Photo: Willy Haraldsen/ NTB scanpix

Famous Explorers

Since the Viking age, Norway has produced many explorers and adventurers. Thanks to their shipbuilding skills, Norwegians have travelled the globe in search of new lands and adventure for centuries.

The first famous Norwegian seafarer was Leif Eriksson, the Viking who discovered America 500 years before Christopher Colombus.

In more recent times, Thor Heyerdahl drifted across the Pacific on the Kon Tiki, a raft made from lightweight balsa wood. He wanted to show that South American Indians could have travelled this way hundreds of years before, and made the journey himself from Peru to Polynesia in 1947. In 1969 and 1970 he made two expeditions on the Ra, a boat made of papyrus, to prove that ancient vessels would have been able to cross the Atlantic to America. Heyerdahl’s last great raft expedition took place in 1977-78, when he made a boat from reeds (the Tigris) and sailed around the Arabian peninsula.

As a nation with 40% of its land within the Arctic Circle, Norway has a long history of polar exploration. Fridtjof Nansen was the first person to cross the Arctic Ocean in 1893, in a ship specially built for him. The Fram was the strongest wooden ship in the world and was designed to travel through ice-packed waters. Nansen had already set a record in 1888 by becoming the first person to ski across Greenland.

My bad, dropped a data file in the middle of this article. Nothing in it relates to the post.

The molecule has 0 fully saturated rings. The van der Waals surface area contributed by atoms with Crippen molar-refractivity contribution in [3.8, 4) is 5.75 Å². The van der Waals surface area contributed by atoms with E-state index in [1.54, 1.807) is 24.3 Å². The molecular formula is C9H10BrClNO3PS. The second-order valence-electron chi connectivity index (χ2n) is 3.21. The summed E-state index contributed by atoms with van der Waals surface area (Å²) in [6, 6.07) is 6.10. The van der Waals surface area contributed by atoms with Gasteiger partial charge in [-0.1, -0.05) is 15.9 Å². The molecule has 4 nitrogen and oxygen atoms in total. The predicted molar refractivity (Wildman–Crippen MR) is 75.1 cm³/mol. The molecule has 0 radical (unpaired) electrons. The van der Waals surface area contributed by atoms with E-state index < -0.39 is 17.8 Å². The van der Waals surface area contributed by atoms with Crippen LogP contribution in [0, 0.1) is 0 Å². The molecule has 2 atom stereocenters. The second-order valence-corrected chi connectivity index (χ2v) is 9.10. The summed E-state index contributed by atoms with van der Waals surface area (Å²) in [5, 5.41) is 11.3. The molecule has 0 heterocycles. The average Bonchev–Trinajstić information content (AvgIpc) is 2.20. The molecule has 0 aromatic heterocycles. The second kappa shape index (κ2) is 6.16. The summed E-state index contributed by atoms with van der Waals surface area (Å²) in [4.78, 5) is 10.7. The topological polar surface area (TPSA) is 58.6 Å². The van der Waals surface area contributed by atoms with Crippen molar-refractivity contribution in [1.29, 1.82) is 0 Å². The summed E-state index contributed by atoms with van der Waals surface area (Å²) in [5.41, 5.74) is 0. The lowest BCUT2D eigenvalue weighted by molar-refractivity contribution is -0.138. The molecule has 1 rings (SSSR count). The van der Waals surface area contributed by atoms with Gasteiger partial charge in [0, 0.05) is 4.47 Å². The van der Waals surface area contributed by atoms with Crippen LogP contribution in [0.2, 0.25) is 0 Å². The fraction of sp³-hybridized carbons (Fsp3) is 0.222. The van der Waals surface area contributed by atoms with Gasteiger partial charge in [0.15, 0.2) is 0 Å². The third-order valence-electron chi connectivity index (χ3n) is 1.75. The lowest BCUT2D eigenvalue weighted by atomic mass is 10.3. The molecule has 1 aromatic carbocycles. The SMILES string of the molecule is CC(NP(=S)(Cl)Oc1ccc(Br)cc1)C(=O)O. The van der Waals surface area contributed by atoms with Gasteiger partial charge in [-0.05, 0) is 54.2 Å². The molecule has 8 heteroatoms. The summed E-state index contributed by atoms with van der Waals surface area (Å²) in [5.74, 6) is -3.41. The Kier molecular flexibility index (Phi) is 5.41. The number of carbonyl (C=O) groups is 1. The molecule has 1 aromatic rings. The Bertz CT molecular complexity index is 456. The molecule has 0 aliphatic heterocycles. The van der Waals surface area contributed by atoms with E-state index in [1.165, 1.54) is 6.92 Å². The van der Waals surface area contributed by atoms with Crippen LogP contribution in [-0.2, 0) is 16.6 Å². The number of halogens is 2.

In 1898, Otto Sverdrup captained the Fram on an expedition to Greenland. However, they became ice bound in the frozen waters of Arctic Canada, and the people of Norway thought the ship and its men were lost at sea. There was much celebration when the Fram returned in 1902, four years after it first set sail.

In the 20th century, Roald Amundsen became the inspiration for many modern explorers who have followed his path to both the North and South Poles. Amundsen discovered the Northwest Passage between Greenland and Northern Canada on his 1903-1906 voyage. In 1911, he led his men to become the first to reach the South Pole, using the famous ship Fram, dogs and skis.  Amundsen later tried to reach the North Pole by polar ship and plane, and in 1926 he crossed the Arctic in the airship Norge. He died on a rescue mission to the North Pole in 1928.

In modern times, more Norwegians have explored the world’s most remote places. Erling Kagge is the first person to complete the ‘three-pole challenge’ of reaching the North Pole, South Pole and the top of Mount Everest. Børge Ousland is a record-breaking explorer who records his travels on film and on his website at


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Did You Know?

Fridtjof Nansen was awarded the Nobel Peace Prize in 1922 for his work helping refugees after the First World War. He was a friend of King Edward VII, and was the first-ever Norwegian ambassador to London from 1906-08.